Letter to the Editor: Prop. 30 money should be used to fund education

Bob Huff & Jaivon Grant
April 14, 2013
Filed under Letters to the Editor, Opinions

Prop. 30 money should be used to fund education

While campaigning for Proposition 30, California university students were enthusiastically reminded by Gov. Jerry Brown that the new tax hikes would “send a message to the rest of the country that we as a people can invest together in our schools…” and that “education has to be number one.”

Cal State University students were promised money from Prop. 30 would be used to fund education. As a result, students helped the governor pass the tax increases by supporting it at the ballot.

It was only after Prop. 30 passed that we found out the governor’s enthusiasm for education doesn’t quite match his budget. The governor’s budget provides CSU campuses with only a combined total of $125 million, 2 percent of the $6.5 billion. Of the $125 million, the CSU administration is taking half of that money for pay raises and more health benefits. So now, students are left with $62 million, or one percent.  

Californians and CSU students were never told Prop. 30 money would be used to give out pay raises.  

There are plenty of college students who work part-time and full-time jobs who have noticed their paycheck is a little bit smaller this year.  Those students didn’t get a raise – they were told by the governor that if Prop. 30 passed it would help ease tuition costs. Brown needs to keep that promise. 

Good employees deserve a raise once in a while, but why should it be on the backs of students? Shouldn’t the hard-working students who helped pass these tax increases benefit? 

CSU students have endured nearly a billion in budget cuts over the last six years.  

Without a doubt, those cuts have harmed the education system. The graduation rate for Latinos at CSU is just 10 percent, and the graduation rate for African-Americans is a dismal 8 percent. These students have been let down by a system that fails to prioritize education. 

Education should be a top priority in our budget – this includes K-12 and higher education. Instead, the governor went in the opposite direction by funding state employees and a high speed rail with Prop. 30 dollars, before ensuring our students have been taken care of. 

As a CSU student and as a lawmaker in Sacramento, we call on the governor to fully fund education before he funds other projects. The governor should dedicate 100 percent of Prop. 30 money to education like he promised. Anything else shows education is simply not a priority for California’s public leaders.  

Senator Bob Huff is the California Senate Republican Leader and Jaivon Grant is a sophomore biology major at Cal State Long Beach.While campaigning for Proposition 30, California university students were enthusiastically reminded by Gov. Jerry Brown that the new tax hikes would “send a message to the rest of the country that we as a people can invest together in our schools…” and that “education has to be number one.”

Cal State University students were promised money from Prop. 30 would be used to fund education. As a result, students helped the governor pass the tax increases by supporting it at the ballot.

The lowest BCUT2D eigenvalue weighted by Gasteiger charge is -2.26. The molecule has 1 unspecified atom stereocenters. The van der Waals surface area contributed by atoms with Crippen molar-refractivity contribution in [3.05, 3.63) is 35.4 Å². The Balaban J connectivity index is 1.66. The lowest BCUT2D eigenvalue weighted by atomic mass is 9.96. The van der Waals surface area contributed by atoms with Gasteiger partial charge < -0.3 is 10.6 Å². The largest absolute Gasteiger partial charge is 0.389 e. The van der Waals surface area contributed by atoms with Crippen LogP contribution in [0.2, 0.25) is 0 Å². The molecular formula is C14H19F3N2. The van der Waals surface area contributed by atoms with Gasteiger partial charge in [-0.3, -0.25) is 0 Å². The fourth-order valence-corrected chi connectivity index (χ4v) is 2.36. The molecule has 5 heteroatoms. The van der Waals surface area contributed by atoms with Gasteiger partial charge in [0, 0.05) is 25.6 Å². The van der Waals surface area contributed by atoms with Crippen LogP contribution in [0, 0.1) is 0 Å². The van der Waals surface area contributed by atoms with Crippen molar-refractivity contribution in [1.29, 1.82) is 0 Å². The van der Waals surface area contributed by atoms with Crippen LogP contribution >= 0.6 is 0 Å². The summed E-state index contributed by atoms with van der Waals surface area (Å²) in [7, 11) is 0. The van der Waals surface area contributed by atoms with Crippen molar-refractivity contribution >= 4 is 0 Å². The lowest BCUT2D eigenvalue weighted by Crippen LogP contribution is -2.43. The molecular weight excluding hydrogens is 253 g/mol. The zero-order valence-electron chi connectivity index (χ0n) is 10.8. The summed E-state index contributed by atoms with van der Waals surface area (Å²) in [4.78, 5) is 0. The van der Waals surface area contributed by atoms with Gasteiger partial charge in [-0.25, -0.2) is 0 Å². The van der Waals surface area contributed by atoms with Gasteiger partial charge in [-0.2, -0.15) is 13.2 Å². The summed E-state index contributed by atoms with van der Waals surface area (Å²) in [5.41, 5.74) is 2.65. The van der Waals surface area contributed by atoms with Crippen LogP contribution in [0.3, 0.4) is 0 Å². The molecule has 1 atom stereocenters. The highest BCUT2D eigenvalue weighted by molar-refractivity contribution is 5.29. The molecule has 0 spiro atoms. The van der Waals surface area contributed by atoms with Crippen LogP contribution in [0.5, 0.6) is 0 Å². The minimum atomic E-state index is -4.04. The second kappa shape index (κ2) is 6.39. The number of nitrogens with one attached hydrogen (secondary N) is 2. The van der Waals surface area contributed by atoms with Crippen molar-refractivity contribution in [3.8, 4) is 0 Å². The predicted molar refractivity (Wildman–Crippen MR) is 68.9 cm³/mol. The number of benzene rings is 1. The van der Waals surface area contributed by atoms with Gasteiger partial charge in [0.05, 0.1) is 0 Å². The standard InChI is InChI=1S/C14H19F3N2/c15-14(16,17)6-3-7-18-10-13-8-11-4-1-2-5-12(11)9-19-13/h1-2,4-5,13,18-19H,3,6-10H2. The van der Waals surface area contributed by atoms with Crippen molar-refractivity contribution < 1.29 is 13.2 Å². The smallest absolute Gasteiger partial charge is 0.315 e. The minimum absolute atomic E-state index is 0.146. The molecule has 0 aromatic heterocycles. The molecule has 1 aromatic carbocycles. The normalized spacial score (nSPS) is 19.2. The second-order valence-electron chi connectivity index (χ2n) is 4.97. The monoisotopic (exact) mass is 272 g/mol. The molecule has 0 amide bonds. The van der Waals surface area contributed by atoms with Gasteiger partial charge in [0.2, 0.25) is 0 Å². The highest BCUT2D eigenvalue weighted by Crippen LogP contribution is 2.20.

It was only after Prop. 30 passed that we found out the governor’s enthusiasm for education doesn’t quite match his budget. The governor’s budget provides CSU campuses with only a combined total of $125 million, 2 percent of the $6.5 billion. Of the $125 million, the CSU administration is taking half of that money for pay raises and more health benefits. So now, students are left with $62 million, or one percent.
Californians and CSU students were never told Prop. 30 money would be used to give out pay raises.

There are plenty of college students who work part-time and full-time jobs who have noticed their paycheck is a little bit smaller this year. Those students didn’t get a raise – they were told by the governor that if Prop. 30 passed it would help ease tuition costs. Brown needs to keep that promise.

Good employees deserve a raise once in a while, but why should it be on the backs of students? Shouldn’t the hard-working students who helped pass these tax increases benefit?

CSU students have endured nearly a billion in budget cuts over the last six years.
Without a doubt, those cuts have harmed the education system. The graduation rate for Latinos at CSU is just 10 percent, and the graduation rate for African-Americans is a dismal 8 percent. These students have been let down by a system that fails to prioritize education.

Education should be a top priority in our budget – this includes K-12 and higher education. Instead, the governor went in the opposite direction by funding state employees and a high speed rail with Prop. 30 dollars, before ensuring our students have been taken care of.

As a CSU student and as a lawmaker in Sacramento, we call on the governor to fully fund education before he funds other projects. The governor should dedicate 100 percent of Prop. 30 money to education like he promised. Anything else shows education is simply not a priority for California’s public leaders.

Senator Bob Huff is the California Senate Republican Leader and Jaivon Grant is a sophomore biology major at Cal State Long Beach.
 

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